In the cloud, nobody can hear you stream
Since its inception over two years ago the Caplin Managed Services team has been responsible for building and maintaining Caplin’s SaaS cloud offerings. Our cloud infrastructure is handled by a DevOps toolchain made up primarily of Terraform, automated builds, and containerised deployments, with the goal of streamlining as much of the deployment and upgrade process as possible.
In the Managed Services team, monitoring is paramount, and we’re always looking for ways to improve our monitoring so that we can intervene earlier to avert failure and downtime. To keep an eye on our AWS deployments we use a variety of tools, both AWS-managed (e.g. CloudWatch) and developed in-house (the “Status Page”).
For this HackDay, I wanted to improve the speed of our response to logged events by automating the search for key logged events and notifying our staff using the rich interface of Slack. Despite the relative speed with which our rollout and monitoring toolkits have matured, at times we felt our monitoring stance was reactive rather than proactive, so we looked to increase the number of push notifications from our deployments. As a result, I decided to look into the feasibility of generating and pushing notifications to the company Slack directly from the cloud.
I was already somewhat familiar with AWS Lambda (a way of running code in the cloud without needing a server or container to provide a runtime) from previous work in the Managed Services team, and after further investigation decided it would be the ideal AWS tool for my use case.
I began by spinning up a simple ECS Fargate cluster in our AWS sandbox environment, and deployed a simple demo Liberator container there. Within a few minutes of starting up, the Liberator was rigged to throw a NOTIFY level message, which it would then print to the CloudWatch logs. I then created an AWS Lambda function in the same AWS account and configured a trigger for it, designed to fire whenever a “NOTIFY”-level message in CloudWatch was printed to the logs.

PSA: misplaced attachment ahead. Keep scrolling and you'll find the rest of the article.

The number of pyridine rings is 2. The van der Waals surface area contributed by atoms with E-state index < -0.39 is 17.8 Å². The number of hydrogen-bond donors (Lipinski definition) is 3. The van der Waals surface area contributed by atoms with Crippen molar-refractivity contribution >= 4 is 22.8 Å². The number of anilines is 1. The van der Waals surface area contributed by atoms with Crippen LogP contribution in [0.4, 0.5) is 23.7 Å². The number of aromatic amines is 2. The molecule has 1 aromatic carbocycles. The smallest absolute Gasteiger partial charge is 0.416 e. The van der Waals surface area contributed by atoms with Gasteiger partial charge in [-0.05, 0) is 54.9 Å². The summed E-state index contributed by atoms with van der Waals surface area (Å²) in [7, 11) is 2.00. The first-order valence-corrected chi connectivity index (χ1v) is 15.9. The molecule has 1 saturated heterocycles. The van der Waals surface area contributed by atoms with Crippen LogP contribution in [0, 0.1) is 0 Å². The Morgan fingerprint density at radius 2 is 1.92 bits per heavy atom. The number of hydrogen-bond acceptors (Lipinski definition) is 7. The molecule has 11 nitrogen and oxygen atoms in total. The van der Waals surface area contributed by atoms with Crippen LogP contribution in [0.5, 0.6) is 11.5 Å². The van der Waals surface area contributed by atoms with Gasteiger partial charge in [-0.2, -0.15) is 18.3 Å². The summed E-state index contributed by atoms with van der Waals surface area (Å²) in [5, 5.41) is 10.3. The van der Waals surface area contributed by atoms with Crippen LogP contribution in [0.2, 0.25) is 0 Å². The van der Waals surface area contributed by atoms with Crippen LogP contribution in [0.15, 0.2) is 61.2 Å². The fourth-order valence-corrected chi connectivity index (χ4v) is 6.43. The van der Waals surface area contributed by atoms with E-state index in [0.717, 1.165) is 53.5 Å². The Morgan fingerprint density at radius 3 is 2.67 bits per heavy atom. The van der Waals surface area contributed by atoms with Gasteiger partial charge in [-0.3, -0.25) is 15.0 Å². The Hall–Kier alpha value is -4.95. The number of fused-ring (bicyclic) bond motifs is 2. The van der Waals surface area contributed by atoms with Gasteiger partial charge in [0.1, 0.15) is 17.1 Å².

There was now the question of which runtime to use for my Lambda function. I decided on Python, as it is our go-to high-level scripting language in Managed Services, and generally lends itself well to DevOps use cases. After a bit of trial and error I was able to decipher the Lambda event object (a JSON object sent by the trigger to the Lambda function) and parse it using the Python JSON package. Using the Python requests package and the Caplin Slack webhook endpoint, I wrote the code for a function culminating in a push notification to the #silence_of_the_lambdas Slack channel (which I created specially for the occasion).
Results and future work
Once I had zipped up and deployed the Lambda function it was time to put it to the test. I fired up the Liberator ECS container, and within a minute or two (which was the time it took for the container to throw the “NOTIFY”-level message) I had received an automated notification from the Slack webhook user I had prepared especially for the HackDay.
However, I soon discovered a limitation: my Lambda function could only parse one trigger event per log file, meaning that sending multiple notifications for a given container was impossible. Upon further research, it came to my attention that the AWS Simple Notification Service (SNS) could perhaps resolve this issue by way of a message bus. Sending multiple push notifications by way of SNS (perhaps even in tandem with the AWS Simple Messaging Service to push these notifications to a mobile phone, or AWS ChatBot) is an approach that certainly warrants further investigation. Although Hackday was only 24 hours, at Caplin we regularly participate in self-directed project days; I’ll be using these to investigate SNS and see how it could help us build our own cloud alerting solution.